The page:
Book Review : Erle Stanley Gardner - Turn On the Heat (1940)
The Cool & Lam mysteries were pretty groundbreaking when they were written. The 1940s weren't exactly a beacon of progressive thoughts and gender equality, but Erle Stanley Gardner's vision of a scrawny, brawnless detective who worked for a businesswoman who bossed people around and occasionally solved crime, was popular enough to spawn 30 novels over the span of three decades. It's impressive. The lost Cool & Lam novel The Knife Slipped revealed the intriguing, unlikely duo to me, but would there be something to it or was it just the novelty factor?
I've read Turn On the Heat, an actual era Cool & Lam novel, in order to find out.
In this entry, Bertha Cool & Donald Lam are hired to investigate the cold trail of Amelia Rose Lintig, who disappeared twenty years prior, in the midst of a messy divorce. The investigation seems self-evident enough, but every lead that Donald Lam follows puts him into dangerous situations or violent confrontations. Amelia Rose Lintig is a buried secret and there are still people working actively to keep it buried, giving poor Donald Lam (and even an unsuspecting Bertha Cool) way more trouble than it's actually worth for them.
The mystery aspect of Turn On the Heat was infinitely more interesting and multilayered than the novel it officially replaced The Knife Slipped. It feels more dangerous. But I don't know what it is with Erle Stanley Gardner's Cool & Lam novels, but there's something artificial and telegraphic about them. I believe it has to do with the protagonists not having any personal stakes in their investigations. It's a recurring problem in detective novels, which is often worked around by making the detective an observer of the ongoing drama or by having the detective life's threatened and Turn On the Heat is somewhat of an uncomfortable in-between.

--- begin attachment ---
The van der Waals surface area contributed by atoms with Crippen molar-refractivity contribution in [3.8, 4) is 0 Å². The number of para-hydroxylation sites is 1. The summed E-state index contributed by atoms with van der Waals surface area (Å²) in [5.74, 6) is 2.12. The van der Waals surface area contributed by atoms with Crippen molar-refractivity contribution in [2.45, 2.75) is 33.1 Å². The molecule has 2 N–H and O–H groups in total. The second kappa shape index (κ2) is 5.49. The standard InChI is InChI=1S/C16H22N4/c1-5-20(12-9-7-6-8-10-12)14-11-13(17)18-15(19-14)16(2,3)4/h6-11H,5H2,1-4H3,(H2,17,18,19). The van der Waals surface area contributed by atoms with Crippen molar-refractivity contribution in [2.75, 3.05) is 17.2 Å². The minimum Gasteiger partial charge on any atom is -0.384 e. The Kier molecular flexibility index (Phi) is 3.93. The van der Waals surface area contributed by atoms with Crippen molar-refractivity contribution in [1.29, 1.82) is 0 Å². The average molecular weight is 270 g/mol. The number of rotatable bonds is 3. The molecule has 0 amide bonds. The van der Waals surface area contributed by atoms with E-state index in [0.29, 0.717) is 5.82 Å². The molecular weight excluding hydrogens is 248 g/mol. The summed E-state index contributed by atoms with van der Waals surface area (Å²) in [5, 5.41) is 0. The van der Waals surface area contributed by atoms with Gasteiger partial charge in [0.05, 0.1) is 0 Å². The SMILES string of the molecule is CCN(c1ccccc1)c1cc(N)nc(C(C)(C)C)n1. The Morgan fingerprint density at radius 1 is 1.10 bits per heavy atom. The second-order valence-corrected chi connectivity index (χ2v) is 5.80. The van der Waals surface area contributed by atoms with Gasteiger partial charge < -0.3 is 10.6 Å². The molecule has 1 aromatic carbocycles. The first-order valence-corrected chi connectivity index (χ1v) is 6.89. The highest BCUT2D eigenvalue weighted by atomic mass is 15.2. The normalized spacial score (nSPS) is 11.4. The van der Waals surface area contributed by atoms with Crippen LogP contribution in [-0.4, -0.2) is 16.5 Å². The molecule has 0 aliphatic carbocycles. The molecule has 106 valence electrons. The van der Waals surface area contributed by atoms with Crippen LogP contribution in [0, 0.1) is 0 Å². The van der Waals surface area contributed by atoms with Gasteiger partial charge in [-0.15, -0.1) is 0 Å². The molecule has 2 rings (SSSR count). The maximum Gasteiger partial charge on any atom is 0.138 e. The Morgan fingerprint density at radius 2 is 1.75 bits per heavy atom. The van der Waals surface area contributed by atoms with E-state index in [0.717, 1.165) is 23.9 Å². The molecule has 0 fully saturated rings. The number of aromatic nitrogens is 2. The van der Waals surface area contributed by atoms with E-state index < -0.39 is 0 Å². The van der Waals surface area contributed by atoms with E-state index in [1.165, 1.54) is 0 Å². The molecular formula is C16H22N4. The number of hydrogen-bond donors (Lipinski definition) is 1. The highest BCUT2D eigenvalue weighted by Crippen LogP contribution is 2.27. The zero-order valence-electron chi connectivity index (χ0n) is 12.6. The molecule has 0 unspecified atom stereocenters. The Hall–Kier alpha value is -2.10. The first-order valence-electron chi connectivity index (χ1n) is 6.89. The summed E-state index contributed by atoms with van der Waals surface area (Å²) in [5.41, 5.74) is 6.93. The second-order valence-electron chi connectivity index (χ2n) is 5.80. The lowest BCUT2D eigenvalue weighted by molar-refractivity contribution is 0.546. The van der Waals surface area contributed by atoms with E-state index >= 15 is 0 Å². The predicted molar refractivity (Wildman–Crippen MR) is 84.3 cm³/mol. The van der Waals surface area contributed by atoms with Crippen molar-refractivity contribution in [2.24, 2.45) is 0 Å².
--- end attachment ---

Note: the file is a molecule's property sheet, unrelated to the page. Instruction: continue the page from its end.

Once again, it's the relationship between Bertha Cool and Donald Lam that saves the novel from falling flat. It's very different from The Knife Slipped. Cool & Lam are chippier, more adversarial towards one another. This made Turn On the Heat more tense and unpredictable, because there was no way or knowing who would try to wedge themselves between Cool & Lam in order to tank the investigation. But their relationship was somewhat removed from the mystery, which made me feel like I was reading two stories at once. A series is supposed to give a certain sense of comfort to its readers, but Turn On the Heat was not cohesive enough to do that.
The Cool & Lam novels are competent detective mysteries, but they're not exactly exciting. Think of them like episodes of CSI Miami: they follow a very rigid format and every one of them will give you more or less the same level of excitement, but you read/watch them for the characters, who give you a reliable form of excitement. You know what you're going to get with them. Horatio Caine will throw corny one liners while putting his shades on and Bertha Cool will antagonize Donald Lam while solving crime. I thought Turn On the Heat was a little flat, but it provides a reliability that some readers are very much into.